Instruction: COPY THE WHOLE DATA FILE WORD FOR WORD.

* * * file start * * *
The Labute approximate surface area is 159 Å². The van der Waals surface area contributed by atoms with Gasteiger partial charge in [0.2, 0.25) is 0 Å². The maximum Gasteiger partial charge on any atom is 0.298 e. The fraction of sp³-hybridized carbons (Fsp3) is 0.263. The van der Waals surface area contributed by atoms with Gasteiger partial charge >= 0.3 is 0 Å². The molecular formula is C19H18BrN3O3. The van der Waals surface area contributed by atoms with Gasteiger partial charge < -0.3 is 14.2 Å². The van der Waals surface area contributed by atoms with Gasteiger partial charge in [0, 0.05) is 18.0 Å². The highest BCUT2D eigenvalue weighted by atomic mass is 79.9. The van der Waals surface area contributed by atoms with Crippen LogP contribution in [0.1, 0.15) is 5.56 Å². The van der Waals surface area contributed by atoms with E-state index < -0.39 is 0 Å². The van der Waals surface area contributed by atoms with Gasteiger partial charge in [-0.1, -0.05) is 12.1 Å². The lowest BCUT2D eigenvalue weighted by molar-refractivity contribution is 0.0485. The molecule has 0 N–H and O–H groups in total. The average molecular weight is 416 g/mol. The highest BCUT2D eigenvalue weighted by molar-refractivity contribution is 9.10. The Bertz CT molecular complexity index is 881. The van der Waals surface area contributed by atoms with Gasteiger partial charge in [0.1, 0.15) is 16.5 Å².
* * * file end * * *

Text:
The Labute approximate surface area is 159 Å². The van der Waals surface area contributed by atoms with Gasteiger partial charge in [0.2, 0.25) is 0 Å². The maximum Gasteiger partial charge on any atom is 0.298 e. The fraction of sp³-hybridized carbons (Fsp3) is 0.263. The van der Waals surface area contributed by atoms with Gasteiger partial charge >= 0.3 is 0 Å². The molecular formula is C19H18BrN3O3. The van der Waals surface area contributed by atoms with Gasteiger partial charge < -0.3 is 14.2 Å². The van der Waals surface area contributed by atoms with Gasteiger partial charge in [0, 0.05) is 18.0 Å². The highest BCUT2D eigenvalue weighted by atomic mass is 79.9. The van der Waals surface area contributed by atoms with Crippen LogP contribution in [0.1, 0.15) is 5.56 Å². The van der Waals surface area contributed by atoms with E-state index < -0.39 is 0 Å². The van der Waals surface area contributed by atoms with Gasteiger partial charge in [-0.1, -0.05) is 12.1 Å². The lowest BCUT2D eigenvalue weighted by molar-refractivity contribution is 0.0485. The molecule has 0 N–H and O–H groups in total. The average molecular weight is 416 g/mol. The highest BCUT2D eigenvalue weighted by molar-refractivity contribution is 9.10. The Bertz CT molecular complexity index is 881. The van der Waals surface area contributed by atoms with Gasteiger partial charge in [0.1, 0.15) is 16.5 Å².